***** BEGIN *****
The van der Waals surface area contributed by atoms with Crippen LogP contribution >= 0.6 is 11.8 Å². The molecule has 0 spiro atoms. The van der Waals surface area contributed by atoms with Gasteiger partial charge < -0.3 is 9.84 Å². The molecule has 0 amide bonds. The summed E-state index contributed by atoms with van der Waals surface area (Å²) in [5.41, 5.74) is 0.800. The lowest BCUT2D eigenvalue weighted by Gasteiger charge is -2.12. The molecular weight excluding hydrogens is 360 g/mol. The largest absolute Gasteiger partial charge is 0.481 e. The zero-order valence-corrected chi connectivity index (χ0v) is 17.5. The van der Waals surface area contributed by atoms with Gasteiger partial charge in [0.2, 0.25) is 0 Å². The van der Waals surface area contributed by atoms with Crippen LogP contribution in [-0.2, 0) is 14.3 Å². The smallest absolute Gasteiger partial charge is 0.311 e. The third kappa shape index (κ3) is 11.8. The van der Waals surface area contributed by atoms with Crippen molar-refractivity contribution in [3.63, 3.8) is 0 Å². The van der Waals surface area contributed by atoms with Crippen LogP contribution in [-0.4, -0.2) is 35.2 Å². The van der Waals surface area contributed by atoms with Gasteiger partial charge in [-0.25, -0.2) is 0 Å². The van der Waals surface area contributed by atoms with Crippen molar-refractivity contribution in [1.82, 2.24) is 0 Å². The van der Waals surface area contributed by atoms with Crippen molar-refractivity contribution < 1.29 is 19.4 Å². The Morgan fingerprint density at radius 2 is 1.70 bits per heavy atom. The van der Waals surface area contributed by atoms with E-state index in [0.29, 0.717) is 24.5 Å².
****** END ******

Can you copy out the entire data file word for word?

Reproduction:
The van der Waals surface area contributed by atoms with Crippen LogP contribution >= 0.6 is 11.8 Å². The molecule has 0 spiro atoms. The van der Waals surface area contributed by atoms with Gasteiger partial charge < -0.3 is 9.84 Å². The molecule has 0 amide bonds. The summed E-state index contributed by atoms with van der Waals surface area (Å²) in [5.41, 5.74) is 0.800. The lowest BCUT2D eigenvalue weighted by Gasteiger charge is -2.12. The molecular weight excluding hydrogens is 360 g/mol. The largest absolute Gasteiger partial charge is 0.481 e. The zero-order valence-corrected chi connectivity index (χ0v) is 17.5. The van der Waals surface area contributed by atoms with Gasteiger partial charge in [0.2, 0.25) is 0 Å². The van der Waals surface area contributed by atoms with Crippen LogP contribution in [-0.2, 0) is 14.3 Å². The smallest absolute Gasteiger partial charge is 0.311 e. The third kappa shape index (κ3) is 11.8. The van der Waals surface area contributed by atoms with Crippen molar-refractivity contribution in [3.63, 3.8) is 0 Å². The van der Waals surface area contributed by atoms with Crippen LogP contribution in [-0.4, -0.2) is 35.2 Å². The van der Waals surface area contributed by atoms with Gasteiger partial charge in [-0.25, -0.2) is 0 Å². The van der Waals surface area contributed by atoms with Crippen molar-refractivity contribution in [1.82, 2.24) is 0 Å². The van der Waals surface area contributed by atoms with Crippen molar-refractivity contribution < 1.29 is 19.4 Å². The Morgan fingerprint density at radius 2 is 1.70 bits per heavy atom. The van der Waals surface area contributed by atoms with E-state index in [0.29, 0.717) is 24.5 Å².